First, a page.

Malawi Rolls Out World’s First Malaria Vaccine

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–  Ghana and Kenya to follow suit later this year

As the global community gears up to celebrate World Malaria Day, which is commemorated annually on 25 April, the Government of Malawi has taken a giant stride in launching the world’s first malaria vaccine, in a landmark pilot programme on Tuesday.

Announcing the epoch-making pilot programme, the World Health Organisation (WHO) through a press statement, applauded the initiative of the Malawian government, in partnering with the institution, along two other African countries, towards the elimination of malaria in Africa.

Malawi Rolls Out World’s First Malaria Vaccine
Malawian health worker, administering the vaccine on a child.Roll

The vaccine, known as RTS, S, first launched in Malawi on Tuesday, will be made available to children up to 2 years of age, while the governments of Ghana and Kenya, will be introducing the vaccine later in the year.

Speaking on the new development, the WHO Director General Dr Adhanom Ghebreyesus Tedros, acknowledged previous efforts in curtailing the disease, but mentioned the need for new efforts, as vaccination has the potentials to save tens of thousands of children.

His words: “We need new solutions to get the malaria response back on track, and this vaccine gives us a promising tool to get there,” said WHO Director-General Dr Tedros Adhanom Ghebreyesus. “The malaria vaccine has the potential to save tens of thousands of children’s lives.”

It is noteworthy that malaria remains one of the world’s leading killers, claiming the life of one child every two minutes. Most of these deaths are in Africa, where more than 250 000 children die from the disease every year. Children under 5 are at greatest risk of its life-threatening complications. Worldwide, malaria kills 435 000 people a year, most of them children.

Thus, to complement the recommended preventive tools by WHO, which are routine use of insecticide-treated bed nets, indoor spraying with insecticides, and the timely use of malaria testing and treatment, the RTS,S, vaccine was introduced.

Regarding the effectiveness of the vaccine, the WHO Regional Director for Africa, Dr Matshidiso Moeti, said the vaccine has been in the process of development for the past thirsty years,  and it’s the first, and to date the only, vaccine that has demonstrated it can significantly reduce malaria in children. In clinical trials, the vaccine was found to prevent approximately 4 in 10 malaria cases, including 3 in 10 cases of life-threatening severe malaria.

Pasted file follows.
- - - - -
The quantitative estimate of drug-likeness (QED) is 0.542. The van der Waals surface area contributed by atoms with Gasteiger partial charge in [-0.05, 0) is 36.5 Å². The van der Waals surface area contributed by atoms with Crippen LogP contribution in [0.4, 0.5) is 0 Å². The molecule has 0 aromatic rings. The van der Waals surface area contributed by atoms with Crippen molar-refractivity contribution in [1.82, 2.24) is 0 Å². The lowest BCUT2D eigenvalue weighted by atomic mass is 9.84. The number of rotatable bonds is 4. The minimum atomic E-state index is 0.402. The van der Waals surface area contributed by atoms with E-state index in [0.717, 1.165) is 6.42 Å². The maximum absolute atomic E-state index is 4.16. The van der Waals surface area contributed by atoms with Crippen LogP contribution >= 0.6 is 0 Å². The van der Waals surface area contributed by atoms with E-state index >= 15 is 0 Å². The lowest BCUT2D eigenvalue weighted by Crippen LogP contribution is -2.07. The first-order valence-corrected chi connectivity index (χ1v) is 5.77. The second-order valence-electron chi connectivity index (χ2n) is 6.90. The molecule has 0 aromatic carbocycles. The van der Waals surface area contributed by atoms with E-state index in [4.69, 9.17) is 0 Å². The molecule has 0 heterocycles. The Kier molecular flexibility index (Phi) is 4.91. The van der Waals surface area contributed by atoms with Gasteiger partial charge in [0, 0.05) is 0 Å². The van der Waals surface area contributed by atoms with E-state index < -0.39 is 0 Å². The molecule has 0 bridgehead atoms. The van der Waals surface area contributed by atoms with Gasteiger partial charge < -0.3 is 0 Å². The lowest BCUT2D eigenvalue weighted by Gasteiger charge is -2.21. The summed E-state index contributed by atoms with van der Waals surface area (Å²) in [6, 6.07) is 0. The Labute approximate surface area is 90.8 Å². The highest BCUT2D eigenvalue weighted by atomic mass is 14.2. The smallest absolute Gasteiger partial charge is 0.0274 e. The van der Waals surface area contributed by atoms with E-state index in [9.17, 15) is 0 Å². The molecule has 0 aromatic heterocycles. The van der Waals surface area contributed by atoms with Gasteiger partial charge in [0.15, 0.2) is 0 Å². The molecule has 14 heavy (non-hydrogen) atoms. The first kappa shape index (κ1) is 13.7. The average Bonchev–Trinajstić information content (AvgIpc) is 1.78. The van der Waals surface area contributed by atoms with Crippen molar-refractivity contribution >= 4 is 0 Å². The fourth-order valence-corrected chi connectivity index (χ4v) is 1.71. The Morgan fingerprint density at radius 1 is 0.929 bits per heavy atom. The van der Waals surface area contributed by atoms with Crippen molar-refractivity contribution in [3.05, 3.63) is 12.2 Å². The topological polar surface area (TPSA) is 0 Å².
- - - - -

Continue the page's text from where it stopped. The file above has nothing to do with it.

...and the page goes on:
According to her: “We know the power of vaccines to prevent killer diseases and reach children, including those who may not have immediate access to the doctors, nurses and health facilities they need to save them when severe illness comes.”

“This is a day to celebrate as we begin to learn more about what this tool can do to change the trajectory of malaria through childhood vaccination,” she added.

The statement further revealed that the pilot programme was designed to generate evidence and experience to inform WHO policy recommendations on the broader use of the RTS,S malaria vaccine. It will look at reductions in child deaths; vaccine uptake, including whether parents bring their children on time for the four required doses; and vaccine safety in the context of routine use.

“The malaria vaccine pilot aims to reach about 360,000 children per year across the three countries. Ministries of health will determine where the vaccine will be given; they will focus on areas with moderate-to-high malaria transmission, where the vaccine can have the greatest impact.

“Delivering the world’s first malaria vaccine will help reduce the burden of one of the most pressing health challenges globally. This novel tool is the result of GSK employees collaborating with their partners, applying the latest in vaccine science to contribute to the fight against malaria,” said Dr Thomas Breuer, Chief Medical Officer of GSK Vaccines. “We look forward to seeing the results of the pilot, and in parallel, are working with WHO and PATH to secure the vaccine’s sustained global health impact in the future.”

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